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Life Lessons: Healthy foods that really aren't

Life Lessons: Healthy foods that...

ALLENTOWN, Pa. - If you're trying to eat right and loose weight, you might be making some mistakes without even knowing about it.

Maybe you've been proudly munching on trail mix and blueberry yogurt instead of a candy bar and ice cream. Unfortunately, they may all contain the same amount of calories and sugar, which is why the scale may not be dropping as quickly as you'd like. Health experts say you really have to read labels to know what you're getting.

Granola seems healthy. It has rolled oats, nuts and dried fruit. But one cup can easily contain more than 400 calories and more than 20 grams of sugar. Indulge smartly by reading the label and choosing high-fiber granolas with low sugar.

And what about bars?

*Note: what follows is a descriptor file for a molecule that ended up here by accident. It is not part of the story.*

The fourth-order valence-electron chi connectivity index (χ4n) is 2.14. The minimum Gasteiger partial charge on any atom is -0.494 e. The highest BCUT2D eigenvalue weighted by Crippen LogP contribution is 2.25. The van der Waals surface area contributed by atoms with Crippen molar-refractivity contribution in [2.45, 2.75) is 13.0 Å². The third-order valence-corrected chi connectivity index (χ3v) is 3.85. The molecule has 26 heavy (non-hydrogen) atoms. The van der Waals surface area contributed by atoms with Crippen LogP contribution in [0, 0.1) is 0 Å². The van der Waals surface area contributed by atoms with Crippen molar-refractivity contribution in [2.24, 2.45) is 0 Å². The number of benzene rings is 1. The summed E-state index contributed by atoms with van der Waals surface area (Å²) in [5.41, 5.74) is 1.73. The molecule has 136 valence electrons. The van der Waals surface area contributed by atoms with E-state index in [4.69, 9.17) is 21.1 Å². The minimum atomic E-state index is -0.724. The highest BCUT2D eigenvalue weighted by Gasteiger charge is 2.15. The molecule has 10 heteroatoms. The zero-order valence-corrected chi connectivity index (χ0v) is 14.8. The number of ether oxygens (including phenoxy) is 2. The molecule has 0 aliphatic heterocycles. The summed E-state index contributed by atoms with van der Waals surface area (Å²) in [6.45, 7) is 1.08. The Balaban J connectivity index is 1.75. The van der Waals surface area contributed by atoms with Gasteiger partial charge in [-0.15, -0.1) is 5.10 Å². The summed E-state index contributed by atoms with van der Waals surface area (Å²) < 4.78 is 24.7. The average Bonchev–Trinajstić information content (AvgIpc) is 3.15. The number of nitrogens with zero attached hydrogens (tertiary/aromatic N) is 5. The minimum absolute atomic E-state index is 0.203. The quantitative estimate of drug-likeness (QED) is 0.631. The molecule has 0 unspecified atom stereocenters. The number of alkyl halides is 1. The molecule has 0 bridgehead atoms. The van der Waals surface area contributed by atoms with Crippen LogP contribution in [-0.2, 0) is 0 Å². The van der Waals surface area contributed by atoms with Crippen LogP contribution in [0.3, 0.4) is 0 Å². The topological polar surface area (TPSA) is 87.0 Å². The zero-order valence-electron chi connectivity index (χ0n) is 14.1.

"The majority of them out there are glorified candy bars,"  said Dietician, Lauren Ott.

Compare a power bar with a Snickers bar and you'll find almost the same amount of calories and sugar. And the power bar only has four more grams of protein. 

>>Lauren Ott

"It's a reason why we can't just look at the front of the packaging we've got to look at the nutrition fact label," Ott said. 

Also look at the ingredient list, especially on low-fat salad dressings. You may find nothing but preservatives, caramel coloring and corn starch. 

"A lot of low-fat dressings have a lot of added sugars in there and so you're not necessarily winning by choosing a low-fat dressing," Ott said. 

You might be better off drizzling your salad with a little extra virgin olive oil and balsamic vinegar. And finally, don't be fooled by wheat bread products. If the packaging doesn't say '100 percent whole wheat,' then it's probably mostly white bread with just a little wheat flour mixed in. Also make sure each slice has at least two grams of fiber, another sign of truly healthy bread.

And if you think a chicken wrap is a safe bet when you're eating out, think again. Health experts say Even if you fill a wheat tortilla with lots of veggies and lean protein the tortilla itself can easily contain 400 to 800 calories. Not to mention the high-calorie sauces that are usually on them.


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